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Puppy Development 8 Weeks to 12 Weeks
The day’s finally come and you’ve just brought your new puppy home. Hopefully, you’ve got everything you need for your new dog. But there’s still time to check out our in-depth puppy preparation guide if you don’t.
There’s a lot for your puppy (and you!) to learn during the 8 weeks to 12 weeks old development stage, so you’ve got your work cut out for you. It can feel a little overwhelming, but our guide should help you understand how to care for your new pup
Your Puppy’s First 24 Hours
When you go to pick up your puppy, try to schedule it on a day you’re off work so you have plenty of time to settle them into their new home. Pack some puppy pads, a leash and harness, and a travel carrier.
The drive back might be a bit nerve-racking for your puppy, so try to keep them as calm as possible. Ask the breeder or rescue centre whether you can take something that has your puppy’s scent on it to help comfort them on the journey home.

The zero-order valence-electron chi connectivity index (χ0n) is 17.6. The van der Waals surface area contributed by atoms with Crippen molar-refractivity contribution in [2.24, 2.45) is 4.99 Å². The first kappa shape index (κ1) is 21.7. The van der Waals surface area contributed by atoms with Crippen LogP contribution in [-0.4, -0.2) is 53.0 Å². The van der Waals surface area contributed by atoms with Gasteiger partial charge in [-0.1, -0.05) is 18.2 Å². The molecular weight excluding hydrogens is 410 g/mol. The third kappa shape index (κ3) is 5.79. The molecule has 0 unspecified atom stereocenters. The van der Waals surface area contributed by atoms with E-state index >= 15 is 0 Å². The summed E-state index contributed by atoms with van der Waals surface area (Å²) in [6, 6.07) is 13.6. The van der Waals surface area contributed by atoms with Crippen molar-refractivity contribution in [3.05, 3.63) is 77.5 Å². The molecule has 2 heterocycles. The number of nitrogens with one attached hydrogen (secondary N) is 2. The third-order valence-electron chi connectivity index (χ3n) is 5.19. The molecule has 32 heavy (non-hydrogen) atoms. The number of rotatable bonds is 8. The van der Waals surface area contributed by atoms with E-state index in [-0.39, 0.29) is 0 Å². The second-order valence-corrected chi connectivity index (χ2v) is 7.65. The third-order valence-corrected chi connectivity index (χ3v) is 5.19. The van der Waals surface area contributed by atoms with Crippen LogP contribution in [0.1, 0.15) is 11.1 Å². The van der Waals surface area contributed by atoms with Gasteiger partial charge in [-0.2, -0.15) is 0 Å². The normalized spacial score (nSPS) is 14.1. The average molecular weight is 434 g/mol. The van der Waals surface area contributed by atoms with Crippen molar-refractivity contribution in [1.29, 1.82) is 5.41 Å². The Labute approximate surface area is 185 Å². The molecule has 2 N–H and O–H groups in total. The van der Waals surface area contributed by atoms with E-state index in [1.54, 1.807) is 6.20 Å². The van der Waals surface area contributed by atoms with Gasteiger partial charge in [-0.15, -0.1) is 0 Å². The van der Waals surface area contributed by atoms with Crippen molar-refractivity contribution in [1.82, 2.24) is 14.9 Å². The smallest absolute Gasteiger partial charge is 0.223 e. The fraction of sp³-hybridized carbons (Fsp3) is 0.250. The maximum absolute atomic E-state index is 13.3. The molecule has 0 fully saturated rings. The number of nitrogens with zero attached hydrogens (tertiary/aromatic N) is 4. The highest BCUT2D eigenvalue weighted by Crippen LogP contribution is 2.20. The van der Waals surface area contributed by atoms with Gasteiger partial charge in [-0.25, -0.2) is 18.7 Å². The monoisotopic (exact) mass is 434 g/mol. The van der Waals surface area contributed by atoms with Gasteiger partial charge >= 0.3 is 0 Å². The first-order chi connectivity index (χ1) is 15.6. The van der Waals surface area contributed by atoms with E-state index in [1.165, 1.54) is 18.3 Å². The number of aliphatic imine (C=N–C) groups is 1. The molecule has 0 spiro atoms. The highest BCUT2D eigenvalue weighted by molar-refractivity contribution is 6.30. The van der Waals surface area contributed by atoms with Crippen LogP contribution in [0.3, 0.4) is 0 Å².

Keep noises to a minimum when your puppy first enters their new home. Your young dog will probably feel a little anxious and frightened, so give them some space if they need it.
If you have any other pets, make sure they stay in a separate room initially so you don’t overwhelm your companion.
Your puppy may settle into their new home straight away or they may take some time to get used to things. Either way, let them explore their surroundings on their own terms.
If you haven’t already, set up a bed for your puppy so they have somewhere cosy to sleep. Moving houses and changing owners in one day is sure to be exhausting!